He also knows the importance of scouting. His family's summer vacation this year was in the Mount Zirkel Wilderness Area in Colorado, which he scouted in anticipation of the September hunt.
For the first three days of the hunt, Vacek and Galt glassed the rock strewn mountains for mule deer. They scanned 1,000 foot switchbacks. No mule deer were to be seen. Thanks to the llamas, they had a full nine days' worth of supplies.
True to Vacek’s strategy to be flexible, they made their way down to a portion of forest regenerating from a recent burn. It’s a habitat that Vacek knows mule deer like. They encountered their first mule deer as soon as they reached the burn scar.
And soon, Vacek saw the big rack moving through the brush. He maneuvered himself for a 15-yard shot. “Don’t screw up, don’t screw up,” he said he kept repeating to himself before squeezing the rifle trigger.
The velvet covered antlers will measure between 175 and 180 inches and with brow tines qualify as a five by five rack.
A few weeks later he claimed another trophy, this time a buck antelope he spotted and stalked over the open country of Wyoming.
He returned home with the best yet to come. Waterfowl and pheasant hunting on the home turf in western Minnesota, to be followed by whitetail deer hunting come November. His first hunt back home involved taking his son, Luke, and his pals in pursuit of geese.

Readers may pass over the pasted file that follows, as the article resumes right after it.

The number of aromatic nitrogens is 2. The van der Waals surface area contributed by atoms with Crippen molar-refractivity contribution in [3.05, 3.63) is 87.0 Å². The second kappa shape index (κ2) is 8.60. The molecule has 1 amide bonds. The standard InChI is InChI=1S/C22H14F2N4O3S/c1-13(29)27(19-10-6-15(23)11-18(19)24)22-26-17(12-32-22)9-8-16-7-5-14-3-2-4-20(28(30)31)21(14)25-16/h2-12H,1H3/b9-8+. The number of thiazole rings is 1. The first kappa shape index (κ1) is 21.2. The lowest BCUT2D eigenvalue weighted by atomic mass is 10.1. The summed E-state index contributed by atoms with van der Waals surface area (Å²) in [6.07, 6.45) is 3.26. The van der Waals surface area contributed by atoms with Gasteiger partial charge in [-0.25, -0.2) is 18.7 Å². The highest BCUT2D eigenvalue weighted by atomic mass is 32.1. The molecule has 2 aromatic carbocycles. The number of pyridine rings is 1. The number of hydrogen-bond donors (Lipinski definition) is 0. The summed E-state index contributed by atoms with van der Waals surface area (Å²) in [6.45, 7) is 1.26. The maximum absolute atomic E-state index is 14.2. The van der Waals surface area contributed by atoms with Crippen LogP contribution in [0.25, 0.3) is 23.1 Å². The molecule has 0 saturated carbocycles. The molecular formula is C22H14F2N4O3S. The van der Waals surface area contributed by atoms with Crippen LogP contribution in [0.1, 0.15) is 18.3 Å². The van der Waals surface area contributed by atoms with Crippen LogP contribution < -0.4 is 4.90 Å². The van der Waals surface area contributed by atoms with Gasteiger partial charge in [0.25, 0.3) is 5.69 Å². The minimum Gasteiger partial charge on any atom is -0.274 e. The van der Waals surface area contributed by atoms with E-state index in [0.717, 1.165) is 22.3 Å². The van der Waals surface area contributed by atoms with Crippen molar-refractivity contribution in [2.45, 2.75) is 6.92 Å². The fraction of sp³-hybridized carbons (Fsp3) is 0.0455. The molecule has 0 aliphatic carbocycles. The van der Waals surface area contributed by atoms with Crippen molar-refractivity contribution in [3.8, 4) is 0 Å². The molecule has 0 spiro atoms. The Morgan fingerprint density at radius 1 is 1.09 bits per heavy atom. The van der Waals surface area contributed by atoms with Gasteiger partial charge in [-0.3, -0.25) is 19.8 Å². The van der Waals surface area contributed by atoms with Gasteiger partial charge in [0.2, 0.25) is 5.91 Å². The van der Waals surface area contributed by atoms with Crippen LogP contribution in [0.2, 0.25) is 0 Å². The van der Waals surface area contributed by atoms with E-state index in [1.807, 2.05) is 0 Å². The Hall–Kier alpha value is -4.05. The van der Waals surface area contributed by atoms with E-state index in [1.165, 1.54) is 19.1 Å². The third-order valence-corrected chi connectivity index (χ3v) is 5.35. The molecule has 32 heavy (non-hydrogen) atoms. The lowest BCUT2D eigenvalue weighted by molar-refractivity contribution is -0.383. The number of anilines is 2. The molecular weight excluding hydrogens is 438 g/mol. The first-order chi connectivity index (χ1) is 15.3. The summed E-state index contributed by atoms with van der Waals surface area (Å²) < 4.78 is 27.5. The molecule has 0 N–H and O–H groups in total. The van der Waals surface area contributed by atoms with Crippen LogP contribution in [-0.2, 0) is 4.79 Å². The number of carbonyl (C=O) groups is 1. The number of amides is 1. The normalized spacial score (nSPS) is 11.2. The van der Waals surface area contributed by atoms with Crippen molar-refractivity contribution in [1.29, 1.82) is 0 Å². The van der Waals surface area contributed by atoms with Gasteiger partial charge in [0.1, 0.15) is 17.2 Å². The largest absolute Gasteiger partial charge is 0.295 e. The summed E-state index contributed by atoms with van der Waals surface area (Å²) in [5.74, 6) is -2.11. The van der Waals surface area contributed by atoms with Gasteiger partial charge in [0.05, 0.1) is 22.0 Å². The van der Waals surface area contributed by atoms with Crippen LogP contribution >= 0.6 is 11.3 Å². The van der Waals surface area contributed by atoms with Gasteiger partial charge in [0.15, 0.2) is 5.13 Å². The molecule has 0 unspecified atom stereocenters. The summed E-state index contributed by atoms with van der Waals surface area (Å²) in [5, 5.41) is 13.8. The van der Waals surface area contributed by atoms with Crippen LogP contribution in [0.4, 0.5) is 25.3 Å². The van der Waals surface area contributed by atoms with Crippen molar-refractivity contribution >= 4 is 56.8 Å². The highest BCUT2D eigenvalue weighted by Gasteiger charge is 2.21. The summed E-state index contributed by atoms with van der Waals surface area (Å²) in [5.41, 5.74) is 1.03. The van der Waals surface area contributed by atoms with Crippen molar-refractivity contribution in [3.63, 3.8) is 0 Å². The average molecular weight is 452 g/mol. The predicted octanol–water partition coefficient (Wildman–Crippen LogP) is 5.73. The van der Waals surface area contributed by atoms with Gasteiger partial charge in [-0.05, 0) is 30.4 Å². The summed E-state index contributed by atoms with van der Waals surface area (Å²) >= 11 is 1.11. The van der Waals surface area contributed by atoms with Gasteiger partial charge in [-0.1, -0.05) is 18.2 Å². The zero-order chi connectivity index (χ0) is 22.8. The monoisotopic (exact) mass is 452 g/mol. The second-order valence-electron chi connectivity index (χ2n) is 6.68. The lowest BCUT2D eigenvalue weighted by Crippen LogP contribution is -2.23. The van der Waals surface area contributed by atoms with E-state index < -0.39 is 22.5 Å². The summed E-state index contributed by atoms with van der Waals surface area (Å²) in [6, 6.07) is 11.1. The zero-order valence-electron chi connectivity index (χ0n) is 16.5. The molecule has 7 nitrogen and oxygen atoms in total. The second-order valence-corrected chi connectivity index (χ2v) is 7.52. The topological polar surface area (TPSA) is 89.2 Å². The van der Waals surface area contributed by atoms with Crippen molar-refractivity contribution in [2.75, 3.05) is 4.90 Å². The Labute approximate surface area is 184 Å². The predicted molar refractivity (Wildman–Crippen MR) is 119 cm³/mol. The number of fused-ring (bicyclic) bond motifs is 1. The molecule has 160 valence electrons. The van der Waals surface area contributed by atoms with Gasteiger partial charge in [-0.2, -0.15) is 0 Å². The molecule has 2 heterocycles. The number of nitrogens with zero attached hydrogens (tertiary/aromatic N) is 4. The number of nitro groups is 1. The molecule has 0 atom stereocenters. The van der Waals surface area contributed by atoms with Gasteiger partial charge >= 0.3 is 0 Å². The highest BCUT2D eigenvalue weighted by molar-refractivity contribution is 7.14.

All of the harvested animals become table fare at the Vacek home, where it’s rare when any meat other than wild game is served.
He married his wife Sara in 2001, and jokes that today she is a “recovering vegetarian.” While she had once favored a plant-based diet, she has more than endorsed his appreciation for harvesting wild meat. She’s become a hunter as well.
There's plenty of variety in their menu at home. An avid archer, Vacek hunts turkey exclusively with his bow. He has harvested some of his biggest game with stick and string as well.
And when he's not hunting, he's often casting his line for walleye and other game fish in area waters.
The freedom to roam public lands and harvest game is an American tradition. It takes planning and preparation, but he points out that it’s something that anyone with a love for the outdoors can enjoy.
He's already planning next year's adventure. He and a friend in Alaska are talking about Sitka deer in Prince William Sound.